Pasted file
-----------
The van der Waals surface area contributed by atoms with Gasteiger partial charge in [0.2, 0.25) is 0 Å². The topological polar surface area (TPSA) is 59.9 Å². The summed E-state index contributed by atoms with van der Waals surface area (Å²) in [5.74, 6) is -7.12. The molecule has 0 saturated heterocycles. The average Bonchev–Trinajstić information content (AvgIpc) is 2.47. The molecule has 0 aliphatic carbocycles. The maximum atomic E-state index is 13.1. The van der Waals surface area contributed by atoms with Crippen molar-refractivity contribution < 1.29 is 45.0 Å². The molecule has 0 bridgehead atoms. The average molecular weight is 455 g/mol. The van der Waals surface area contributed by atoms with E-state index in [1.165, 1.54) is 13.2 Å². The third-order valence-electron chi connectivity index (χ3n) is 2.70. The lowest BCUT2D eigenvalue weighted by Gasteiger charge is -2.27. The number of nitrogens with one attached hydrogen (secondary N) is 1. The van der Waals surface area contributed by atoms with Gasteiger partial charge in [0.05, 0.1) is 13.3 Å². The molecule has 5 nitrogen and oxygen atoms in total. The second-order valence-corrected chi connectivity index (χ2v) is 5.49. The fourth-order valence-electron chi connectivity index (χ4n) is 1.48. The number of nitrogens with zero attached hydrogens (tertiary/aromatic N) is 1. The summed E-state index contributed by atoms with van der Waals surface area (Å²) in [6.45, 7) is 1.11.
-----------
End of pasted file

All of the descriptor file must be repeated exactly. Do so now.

The van der Waals surface area contributed by atoms with Gasteiger partial charge in [0.2, 0.25) is 0 Å². The topological polar surface area (TPSA) is 59.9 Å². The summed E-state index contributed by atoms with van der Waals surface area (Å²) in [5.74, 6) is -7.12. The molecule has 0 saturated heterocycles. The average Bonchev–Trinajstić information content (AvgIpc) is 2.47. The molecule has 0 aliphatic carbocycles. The maximum atomic E-state index is 13.1. The van der Waals surface area contributed by atoms with Crippen molar-refractivity contribution < 1.29 is 45.0 Å². The molecule has 0 bridgehead atoms. The average molecular weight is 455 g/mol. The van der Waals surface area contributed by atoms with E-state index in [1.165, 1.54) is 13.2 Å². The third-order valence-electron chi connectivity index (χ3n) is 2.70. The lowest BCUT2D eigenvalue weighted by Gasteiger charge is -2.27. The number of nitrogens with one attached hydrogen (secondary N) is 1. The van der Waals surface area contributed by atoms with Gasteiger partial charge in [0.05, 0.1) is 13.3 Å². The molecule has 5 nitrogen and oxygen atoms in total. The second-order valence-corrected chi connectivity index (χ2v) is 5.49. The fourth-order valence-electron chi connectivity index (χ4n) is 1.48. The number of nitrogens with zero attached hydrogens (tertiary/aromatic N) is 1. The summed E-state index contributed by atoms with van der Waals surface area (Å²) in [6.45, 7) is 1.11.